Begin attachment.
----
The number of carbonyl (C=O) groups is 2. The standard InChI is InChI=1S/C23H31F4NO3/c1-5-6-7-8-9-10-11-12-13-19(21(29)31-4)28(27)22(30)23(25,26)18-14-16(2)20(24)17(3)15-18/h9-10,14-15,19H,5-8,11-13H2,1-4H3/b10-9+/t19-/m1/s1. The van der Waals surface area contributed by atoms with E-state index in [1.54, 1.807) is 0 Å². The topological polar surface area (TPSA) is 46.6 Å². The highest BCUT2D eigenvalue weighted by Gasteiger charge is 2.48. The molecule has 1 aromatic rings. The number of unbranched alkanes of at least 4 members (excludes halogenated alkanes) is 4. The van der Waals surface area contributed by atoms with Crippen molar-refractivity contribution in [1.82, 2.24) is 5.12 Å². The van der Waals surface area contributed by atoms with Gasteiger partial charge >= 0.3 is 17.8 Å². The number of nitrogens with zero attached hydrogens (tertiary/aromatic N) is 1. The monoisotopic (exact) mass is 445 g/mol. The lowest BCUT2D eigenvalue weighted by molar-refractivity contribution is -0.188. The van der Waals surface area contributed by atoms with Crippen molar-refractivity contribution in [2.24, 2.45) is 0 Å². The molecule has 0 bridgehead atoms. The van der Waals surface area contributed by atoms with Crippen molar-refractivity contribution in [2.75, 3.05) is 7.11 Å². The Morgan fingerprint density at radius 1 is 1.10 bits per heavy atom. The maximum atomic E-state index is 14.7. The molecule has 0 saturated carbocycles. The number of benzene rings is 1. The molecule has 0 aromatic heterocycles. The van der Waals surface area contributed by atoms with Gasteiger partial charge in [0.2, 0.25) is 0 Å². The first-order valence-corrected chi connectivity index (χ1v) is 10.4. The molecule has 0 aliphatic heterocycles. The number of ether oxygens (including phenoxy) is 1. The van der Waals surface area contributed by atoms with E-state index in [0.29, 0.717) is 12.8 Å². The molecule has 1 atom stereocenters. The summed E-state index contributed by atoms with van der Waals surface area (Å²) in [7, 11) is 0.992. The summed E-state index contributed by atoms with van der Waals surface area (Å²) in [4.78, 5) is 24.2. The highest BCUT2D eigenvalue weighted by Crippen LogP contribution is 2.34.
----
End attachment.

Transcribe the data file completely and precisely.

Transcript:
The number of carbonyl (C=O) groups is 2. The standard InChI is InChI=1S/C23H31F4NO3/c1-5-6-7-8-9-10-11-12-13-19(21(29)31-4)28(27)22(30)23(25,26)18-14-16(2)20(24)17(3)15-18/h9-10,14-15,19H,5-8,11-13H2,1-4H3/b10-9+/t19-/m1/s1. The van der Waals surface area contributed by atoms with E-state index in [1.54, 1.807) is 0 Å². The topological polar surface area (TPSA) is 46.6 Å². The highest BCUT2D eigenvalue weighted by Gasteiger charge is 2.48. The molecule has 1 aromatic rings. The number of unbranched alkanes of at least 4 members (excludes halogenated alkanes) is 4. The van der Waals surface area contributed by atoms with Crippen molar-refractivity contribution in [1.82, 2.24) is 5.12 Å². The van der Waals surface area contributed by atoms with Gasteiger partial charge >= 0.3 is 17.8 Å². The number of nitrogens with zero attached hydrogens (tertiary/aromatic N) is 1. The monoisotopic (exact) mass is 445 g/mol. The lowest BCUT2D eigenvalue weighted by molar-refractivity contribution is -0.188. The van der Waals surface area contributed by atoms with Crippen molar-refractivity contribution in [2.24, 2.45) is 0 Å². The molecule has 0 bridgehead atoms. The van der Waals surface area contributed by atoms with Crippen molar-refractivity contribution in [2.75, 3.05) is 7.11 Å². The Morgan fingerprint density at radius 1 is 1.10 bits per heavy atom. The maximum atomic E-state index is 14.7. The molecule has 0 saturated carbocycles. The number of benzene rings is 1. The molecule has 0 aromatic heterocycles. The van der Waals surface area contributed by atoms with Gasteiger partial charge in [0.2, 0.25) is 0 Å². The first-order valence-corrected chi connectivity index (χ1v) is 10.4. The molecule has 0 aliphatic heterocycles. The number of ether oxygens (including phenoxy) is 1. The van der Waals surface area contributed by atoms with E-state index in [0.29, 0.717) is 12.8 Å². The molecule has 1 atom stereocenters. The summed E-state index contributed by atoms with van der Waals surface area (Å²) in [7, 11) is 0.992. The summed E-state index contributed by atoms with van der Waals surface area (Å²) in [4.78, 5) is 24.2. The highest BCUT2D eigenvalue weighted by Crippen LogP contribution is 2.34.